by Katie Sue Eichner
Trish Bostrom grew up in the Seattle area. From the start, she showed promise of being an accomplished tennis star. As a high schooler, she played for the men’s tennis team at Chief Seattle High School, even though she couldn’t formally participate in games or competitions. Bostrom started as a freshman at the University of Washington in 1969. That was also her first year as a member of the UW womxn’s tennis team. Throughout her time in the program, Bostrom established herself as a force to be reckoned with: by the time she graduated, Bostrom had won the PAC-8 Singles title in tennis, the AIAW National Women’s Collegiate Mixed Doubles title, and earned a position on the Junior Wightman Cup team.
1972 was a big year for Trish Bostrom. It was the year she won the PAC-8 singles title, but it was also the year she challenged the University of Washington. During her time in the sports program, Bostrom experienced the enormous disparities between the womxn’s and the men’s tennis teams. In short, the womxn’s program wasn’t funded nearly as well as the men’s. Womxn had to pay for their travel, their overnight stays, even registration to participate in competitions. The men’s team was given everything from hotels to air travel to a nationally renowned coach. Eager to be given better opportunities, Bostrom, with the support of attorney Don Cohan, held a meeting with the University of Washington to bring these issue to light. The demands were simple: equal treatment for the womxn’s sports program, and a chance to try out for the men’s team.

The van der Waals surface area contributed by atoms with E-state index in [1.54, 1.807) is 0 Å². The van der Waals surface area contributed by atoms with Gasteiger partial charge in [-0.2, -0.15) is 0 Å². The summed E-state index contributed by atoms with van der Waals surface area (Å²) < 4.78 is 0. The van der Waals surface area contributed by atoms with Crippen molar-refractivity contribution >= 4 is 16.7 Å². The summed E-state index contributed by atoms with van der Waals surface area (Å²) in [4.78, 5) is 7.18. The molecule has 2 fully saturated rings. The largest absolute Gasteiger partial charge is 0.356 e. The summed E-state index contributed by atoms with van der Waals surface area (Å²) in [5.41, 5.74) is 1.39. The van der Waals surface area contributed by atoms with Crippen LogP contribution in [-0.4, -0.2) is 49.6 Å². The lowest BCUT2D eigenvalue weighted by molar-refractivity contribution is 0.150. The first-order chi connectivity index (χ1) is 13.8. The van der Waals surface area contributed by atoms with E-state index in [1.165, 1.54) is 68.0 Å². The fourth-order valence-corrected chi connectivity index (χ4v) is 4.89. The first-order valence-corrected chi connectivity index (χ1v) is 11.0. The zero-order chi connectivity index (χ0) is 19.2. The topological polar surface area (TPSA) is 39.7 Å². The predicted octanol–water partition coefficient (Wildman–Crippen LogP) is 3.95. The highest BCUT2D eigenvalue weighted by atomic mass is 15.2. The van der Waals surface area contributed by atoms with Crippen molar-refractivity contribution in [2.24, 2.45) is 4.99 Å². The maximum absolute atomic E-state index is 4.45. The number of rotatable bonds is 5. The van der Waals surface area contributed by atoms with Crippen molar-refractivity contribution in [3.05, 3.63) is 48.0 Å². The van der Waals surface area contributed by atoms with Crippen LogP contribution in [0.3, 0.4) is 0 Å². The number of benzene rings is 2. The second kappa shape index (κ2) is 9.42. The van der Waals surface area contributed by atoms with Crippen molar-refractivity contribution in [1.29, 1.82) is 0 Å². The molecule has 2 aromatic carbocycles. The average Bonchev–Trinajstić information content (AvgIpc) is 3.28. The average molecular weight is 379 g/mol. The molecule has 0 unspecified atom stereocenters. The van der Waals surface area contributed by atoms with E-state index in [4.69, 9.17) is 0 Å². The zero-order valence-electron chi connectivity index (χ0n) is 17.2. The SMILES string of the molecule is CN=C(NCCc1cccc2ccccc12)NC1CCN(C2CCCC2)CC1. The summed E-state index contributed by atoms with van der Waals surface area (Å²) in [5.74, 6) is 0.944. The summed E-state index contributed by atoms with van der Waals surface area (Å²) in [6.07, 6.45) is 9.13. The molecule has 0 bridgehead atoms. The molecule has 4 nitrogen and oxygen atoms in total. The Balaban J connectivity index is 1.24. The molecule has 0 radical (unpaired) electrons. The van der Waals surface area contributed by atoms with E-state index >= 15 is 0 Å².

Months before Title IX passed, which would ban gender inequality in athletics of higher education, the University of Washington took into consideration Bostrom’s demands. She was given a chance to try out for the UW men’s tennis team, attention was brought to the disparities between teams. On June 23rd, 1972, President Nixon followed the example the University of Washington, and other colleges across the nation, and passed the Title IX of the Higher Education Act.
Trish Bostrom graduated early from the University of Washington in 1972, years before Title IX was actively implemented in colleges. Her postgraduate tennis career was fruitful; in 1975, Bostrom ranked #5 in the world rankings for tennis doubles. In 1977, she ranked #37 in the world rankings for tennis singles. She participated in the Wimbledon, the French Open, the Australian Open, and the US Open. She has been inducted into several halls of fame, including the Husky Hall of Fame in 1987; the Washington State Sports Hall of Fame in 2006; the United States Tennis Association Pacific Northwest Tennis Hall of Fame in 2009; and the PAC-12 Hall of Honor in 2019.
Trish Bostrom went on to become an attorney, receiving her law degree from Southern Methodist University Dedman School of Law. Bostrom returned to the Seattle area to establish her law practice, and continues to be involved with the University of Washington and Title IX policy.